Connect with us

Politics & Security

Okinawa Is Still Strategically Important

The importance of Okinawa is about deterrence. Demonstrate you're a serious military with lots of partners and an enemy is less likely to try his luck with you.



Henoko coastal area, Nago City, Okinawa Prefecture, where the relocation work of the US Marine Corps Air Station Futenma is underway. Photo on December 12, 2022. (© Kyodo News)

Okinawa isn't in the news nearly as much as it was some year's back, when most reporting focused on noisy protest groups demanding United States' military forces leave. The Japanese government sometimes even seemed to wish the Americans might go away and only return when needed. 

Times have changed. Nowadays the reporting is mostly on the China threat. And Tokyo is presumably glad the Americans are still around on Okinawa. 

It never hurts to remember why US forces are in Okinawa.

Map of Okinawa, showing important cities and features including US military bases at Futenma and Henoko and the Senkaku Islands.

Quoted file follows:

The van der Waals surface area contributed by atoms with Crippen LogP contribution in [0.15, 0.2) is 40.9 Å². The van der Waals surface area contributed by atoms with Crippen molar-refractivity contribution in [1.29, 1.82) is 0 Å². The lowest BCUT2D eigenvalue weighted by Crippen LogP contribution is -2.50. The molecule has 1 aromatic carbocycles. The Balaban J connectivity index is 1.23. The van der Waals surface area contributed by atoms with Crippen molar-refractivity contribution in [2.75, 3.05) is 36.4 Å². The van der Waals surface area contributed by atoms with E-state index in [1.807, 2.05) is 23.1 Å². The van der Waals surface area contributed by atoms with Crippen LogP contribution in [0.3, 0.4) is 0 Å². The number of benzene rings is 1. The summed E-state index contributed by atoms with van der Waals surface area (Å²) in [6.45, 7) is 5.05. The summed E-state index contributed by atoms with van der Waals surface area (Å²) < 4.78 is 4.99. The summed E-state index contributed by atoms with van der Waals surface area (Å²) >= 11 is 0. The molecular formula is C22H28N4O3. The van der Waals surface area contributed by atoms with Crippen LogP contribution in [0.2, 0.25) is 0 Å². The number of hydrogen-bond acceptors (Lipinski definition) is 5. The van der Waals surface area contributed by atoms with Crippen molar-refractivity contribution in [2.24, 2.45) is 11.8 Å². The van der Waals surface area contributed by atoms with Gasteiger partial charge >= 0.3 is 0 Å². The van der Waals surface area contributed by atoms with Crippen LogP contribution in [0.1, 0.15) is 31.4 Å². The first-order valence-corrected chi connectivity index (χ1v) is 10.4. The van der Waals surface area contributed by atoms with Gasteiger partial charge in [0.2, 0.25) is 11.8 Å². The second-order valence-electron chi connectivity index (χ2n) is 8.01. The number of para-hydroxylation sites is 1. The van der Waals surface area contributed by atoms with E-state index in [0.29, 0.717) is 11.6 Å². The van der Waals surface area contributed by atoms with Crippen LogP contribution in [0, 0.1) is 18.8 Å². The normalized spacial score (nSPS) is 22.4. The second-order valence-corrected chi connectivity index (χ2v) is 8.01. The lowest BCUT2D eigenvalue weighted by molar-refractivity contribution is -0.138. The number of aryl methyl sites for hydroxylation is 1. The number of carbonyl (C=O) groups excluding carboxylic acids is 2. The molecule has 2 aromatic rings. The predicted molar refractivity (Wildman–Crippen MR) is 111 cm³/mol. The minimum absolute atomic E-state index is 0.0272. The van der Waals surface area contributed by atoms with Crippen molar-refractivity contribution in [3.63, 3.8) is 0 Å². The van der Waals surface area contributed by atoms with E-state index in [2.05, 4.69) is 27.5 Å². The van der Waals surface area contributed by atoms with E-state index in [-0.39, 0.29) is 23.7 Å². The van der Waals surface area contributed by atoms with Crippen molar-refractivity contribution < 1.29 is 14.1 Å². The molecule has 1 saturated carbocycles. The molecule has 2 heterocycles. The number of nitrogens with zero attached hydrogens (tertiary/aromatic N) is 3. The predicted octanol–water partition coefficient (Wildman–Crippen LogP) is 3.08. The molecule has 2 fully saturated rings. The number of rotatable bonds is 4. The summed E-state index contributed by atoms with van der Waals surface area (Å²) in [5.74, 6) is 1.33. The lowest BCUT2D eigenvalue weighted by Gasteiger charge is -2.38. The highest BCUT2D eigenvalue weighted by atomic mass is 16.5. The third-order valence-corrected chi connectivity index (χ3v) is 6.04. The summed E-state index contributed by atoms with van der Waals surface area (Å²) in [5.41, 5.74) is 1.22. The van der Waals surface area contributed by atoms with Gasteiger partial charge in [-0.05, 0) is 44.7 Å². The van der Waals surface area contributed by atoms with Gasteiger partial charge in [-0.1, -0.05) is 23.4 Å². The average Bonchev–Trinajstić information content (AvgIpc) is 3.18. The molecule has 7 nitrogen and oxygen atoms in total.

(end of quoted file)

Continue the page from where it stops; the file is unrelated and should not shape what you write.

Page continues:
What is the strategic importance of Okinawa? 

In military matters, geography is supremely important.  Okinawa (for convenience sake, referring to the entire Ryukyu Island chain and not just the main island of Okinawa) is "key strategic geography" by virtue of its location.  Okinawa sits in between the southern Japan mainland, Taiwan, and China. And it is also close to the Korean Peninsula.  

Whoever occupies Okinawa has an advantage. For US forces, Okinawa bases allow a "forward presence" that simplifies air, sea, and ground operations in the region. And this region is where today's "great power rivalry" is playing out most intensely. Some argue that a fight with China is likely to break out in this neighborhood.

Okinawa bases facilitate offensive military operations, of course. But they are also useful defensively, although the difference between offensive and defensive operations is often a matter of interpretation.

The Chinese People's Liberation Army has to tread carefully if it moves in the East China Sea. And even a Chinese assault on Taiwan would be vulnerable to US and Japanese forces operating out of Okinawa. Emplacing anti-ship missile batteries and anti-aircraft systems on Okinawa's islands would also "close off" large areas of ocean to the Chinese Navy and Air Force, and could also "range" parts of Taiwan.

Also, Okinawa is a useful platform for surveillance and intelligence collection activities that are an indispensable part of military operations.


Looking farther afield, Okinawa bases also allow the Americans to operate more easily throughout the entire Western Pacific and beyond. The US Marine-led response to the 2015 Nepal Earthquake in fact was launched from Okinawa. Also, Okinawan bases are available in the event of a contingency on the Korean Peninsula.